“Jack, you alright?” Daniel asked, subdued. He looked like he might be nursing a headache too.
For a long quiet moment, Jack said nothing. And then, “I quit. I really, really quit. I don’t want to know all this—Sousa, take over. Or fight for it with Carter. I don’t care, I’m moving to DC and taking that job with the FBI. I’m done.”
“Oh, be serious, Jack,” Peggy sighed.
He lifted his head and glared. “How can you believe this- this crock of nonsense?! And what- what if he’s lying! An imposter! You know the Soviets have been experimenting with exactly the sort of- of shady, face-changing, identity-stealing stuff that could do this!”
“As if I wouldn’t have taken precautions,” Peggy hissed indignantly. “I've been running blood samples all week, and he’s able to answer correctly everything I’ve asked.”
Jack turned. “Daniel, tell me, do you believe this swill?”
“I—" Daniel’s gaze jumped between Jack and Peggy, then landed on Steve, who was smiling faintly. “Well, earlier, you seemed to recognize me—or my name, at least. Did you really remember it from Bastogne? Or did we—do we meet again?”
At that, Steve’s smile dropped off his face. “I—no,” he said quietly, glancing away. “Never. It’s… I'd heard your name before, from a mutual acquaintence.”
“Oh,” Daniel said uncertainly. “Right.” Across the table, Peggy caught his eye and shrugged helplessly.
“Christ,” Jack marveled. He took a deep breath. “Alright, so let’s say I believe you and you are some… immortal time traveler. This- this is an opportunity, isn’t it? We can do so much with your knowledge of what happens. Prevent wars and tragedies. Eliminate threats before they appear.”
“And who’s to say whoever’s at the top will just use this information to cause more problems? Or that trying to anticipate problems won't start bigger ones in unforeseen consequences?” Peggy pointed out. “We had this conversation three days ago.”
“Well, if you’d brought us in earlier, you wouldn’t have to do it again,” Jack snapped back, and they bristled at each other.
“Peggy, were you ever going to tell us?” Daniel asked suddenly.
She didn’t reply, and after a moment, his shoulders sagged a bit.
“It’s too dangerous,” Steve said. “It’s already…” he laughed then, a little frustrated. “There’s already been too many changes, already.”
“Besides the obvious?” Daniel asked. Steve shrugged, but the chagrined twist in his smile pointed to more things having gone awry for him that they suspected.
Jack eyed the fabled captain narrowly. “So, what now? You say you don’t want to bring this in, you say you don’t want to tell us anything. What are you gonna do? Get married, retire to one of those new Levittowns and hide out with your secrets for the rest of your life?”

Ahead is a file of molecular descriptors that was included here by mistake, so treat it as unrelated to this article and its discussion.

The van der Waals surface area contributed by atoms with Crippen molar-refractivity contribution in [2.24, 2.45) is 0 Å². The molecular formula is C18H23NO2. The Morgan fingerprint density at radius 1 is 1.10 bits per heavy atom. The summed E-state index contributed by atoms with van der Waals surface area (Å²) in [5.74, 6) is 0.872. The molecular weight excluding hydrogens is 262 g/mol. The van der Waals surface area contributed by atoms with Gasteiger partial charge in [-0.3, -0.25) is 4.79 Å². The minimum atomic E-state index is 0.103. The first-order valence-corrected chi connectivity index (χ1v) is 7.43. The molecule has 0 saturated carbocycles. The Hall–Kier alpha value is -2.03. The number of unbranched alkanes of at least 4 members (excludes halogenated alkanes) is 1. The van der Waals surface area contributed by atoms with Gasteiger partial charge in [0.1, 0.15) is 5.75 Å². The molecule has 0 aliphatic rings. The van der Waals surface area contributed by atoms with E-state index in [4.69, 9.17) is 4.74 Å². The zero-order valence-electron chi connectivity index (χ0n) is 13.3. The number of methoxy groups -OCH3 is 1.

“Jack, come on,” Daniel murmured.
Jack spread his hands. “It’s a valid question. I get not wanting announce it in the Times, but he’s an asset. We could be saving lives here.”
“Don’t talk about Steve like he’s an object,” Peggy snapped. “He’s been saving the world for nearly a century.”
“And he could continue saving even more! It’s- it’s a chance to make things right! Whaddaya say, Captain?” Jack asks instead, a defiant tilt to his chin and doing his best to stare down an American War Hero who was paying more attention to the delicate china cup in his hands than an excitable SSR chief across the table.
“I say that’s exactly what I was planning to do,” Steve said mildly, and when Jack began to smile, added, “Learn how to garden daffodils. Paint. Maybe get a dog.”
Peggy smacked his arm with the back of her hand, and winced. She’d clearly forgotten about her bruised wrist.
“Peggy, are you alright?” Daniel asked. “What happened there anyways?”
“It really was nothing,” Peggy sighed, even as Steve ducked his chin, sheepish. “This silly prat thought materializing in the kitchen pantry of a covert operative at midnight was a wise idea. And you two weren’t the first to have some serious, serious doubts. Some furniture was…”
“Rearranged,” Steve said. “I misjudged my timing and landing, not to mention my grip while I was holding her off. I am sorry about that, Peggy.”
“Oh, shut up, I know. He’s healed up already, but I shot him through the shoulder,” Peggy said frankly, pointing to the conspicuously unbandaged arm.
“It’s not even the first time she’s shot at me,” Steve agreed, sounding almost nostalgic.
Jack and Daniel exchanged another set of looks full of unexpected fellow feeling.
“You still haven’t answered my question,” Jack said, finally, desperately trying to steer the conversation back onto solid ground. “What’re you going to do now? Am I going to have to worry about some- some super human vigilante sprinting through Yonkers when you get bored of pruning box hedges?”
Peggy side-eyed Steve, but didn’t deign to answer for him.
“…You might as well tell us,” Daniel suggested gently. “Look, you can trust me. Jack, meh.”
“Watch it, chucklehead,” Jack grumbled, crossing his arms. “I can keep secrets too. Besides, isn’t it pointless, by now?” He flapped a dismissive hand. “By your logic, that other timeline can’t happen again. We might as well make the most of the opportunity. We’ve got hindsight now.”
“It’s not as easy as that, Jack,” Peggy hedged, but Jack cut her off.
“Look, we both know that as soon as Danny-boy and I leave, you and Mr. America are going to jounce off around the world to put things in order on your own. Don’t even bother, Marge. I might’ve underestimated you before, but I think I’ve learned my lesson,” he drawled, leveling her with a sardonic eye.
Her eyes narrowed. “Don’t take this the wrong way, Chief Thompson, but I highly doubt it.”